I read an article the other day that boldly proclaimed:
“The work ethic in our great country is going straight down the tubes and if that doesn’t change, we’re in BIG trouble!”
The author, a motivational speaker who travels around the country, went on to present as evidence the stories he’s heard from employers throughout the U.S. about lazy, entitled America workers who want pay increases for no reason whatsoever even as they casually shuffle into work wearing PJs and flip flops.
What is the “American work ethic” anyway?
Simply put, the “American work ethic” is a belief in the moral value of work. This belief was recently exemplified in that widely criticized Cadillac commercial starring Neal McDonough in which he states:
“Why do we work so hard? … Other countries, they work, they stroll home, they stop by the cafe … they take August off. Off. Why aren’t you like that? Why aren’t we like that? Because we’re crazy, driven, hard-working believers, that’s why.”
Later, McDonough sums up the belief system this way:
“You work hard, you create your own luck, and you gotta believe that anything is possible.”
Because work is virtuous, by definition those who work harder (or longer) are more virtuous than those who don’t.
That’s the American work ethic—belief in a meritocracy that’s driven by sheer force of will.
The GDP and the American work ethic
Other than anecdotes about improperly clad workers clamoring for “more, more, more!” is there another way to gauge the health of the American work ethic?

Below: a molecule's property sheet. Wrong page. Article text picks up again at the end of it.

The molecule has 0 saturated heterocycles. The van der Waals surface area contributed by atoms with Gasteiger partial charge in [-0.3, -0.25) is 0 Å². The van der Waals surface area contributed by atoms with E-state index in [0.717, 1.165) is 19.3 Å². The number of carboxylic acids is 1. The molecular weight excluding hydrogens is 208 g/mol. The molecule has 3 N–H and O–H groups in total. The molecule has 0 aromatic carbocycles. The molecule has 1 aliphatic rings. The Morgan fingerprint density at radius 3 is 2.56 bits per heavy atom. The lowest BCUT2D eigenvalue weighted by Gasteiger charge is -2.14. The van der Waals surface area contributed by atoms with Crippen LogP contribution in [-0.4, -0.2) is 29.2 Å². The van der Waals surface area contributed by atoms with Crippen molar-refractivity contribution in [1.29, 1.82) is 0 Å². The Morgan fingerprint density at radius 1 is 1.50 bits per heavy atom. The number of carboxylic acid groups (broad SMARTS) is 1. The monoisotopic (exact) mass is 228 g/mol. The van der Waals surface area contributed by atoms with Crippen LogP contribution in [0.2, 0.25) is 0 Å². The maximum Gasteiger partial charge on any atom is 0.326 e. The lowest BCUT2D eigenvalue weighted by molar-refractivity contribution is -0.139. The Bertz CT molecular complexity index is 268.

The U.S. gross domestic product (GDP) measures our national income and output. According to the Bureau of Economic Analysis, the current-dollar GDP increased 1.4 percent, or $60.0 billion, in the first quarter of 2013. In the fourth quarter of 2013, current-dollar GDP increased 4.2 percent, or $176.7 billion.
However, according to a January 2013 article in The New York Times, “wages have fallen to a record low as a share of America’s gross domestic product.”
I’m no economist, but that sounds like Americans are working harder while earning less money, which isn’t what I’d expect from a bunch of slugs. What am I missing?
No work ethic or a different work ethic?
Some say the issue isn’t that Americans no longer have any work ethic but rather that they have a different kind of work ethic, a more self-centered work ethic that causes an employee to question “What’s in it for me?” before expending effort.
Others say the American work ethic has limits, and our love affair with work is a little ridiculous, anyway. When we view the world dispassionately, we know good and well that hard work can’t make anything possible, so why do we keep maintaining that it will?
How much is enough?
It’s no secret that Americans take less vacation, work longer hours, and retire later than citizens of other industrialized nations. If that’s not evidence of an intact work ethic, than what is?
And in the midst of wage freezes, pay cuts, layoffs, and increases in benefit costs, exactly how should American workers view work?
What do you think?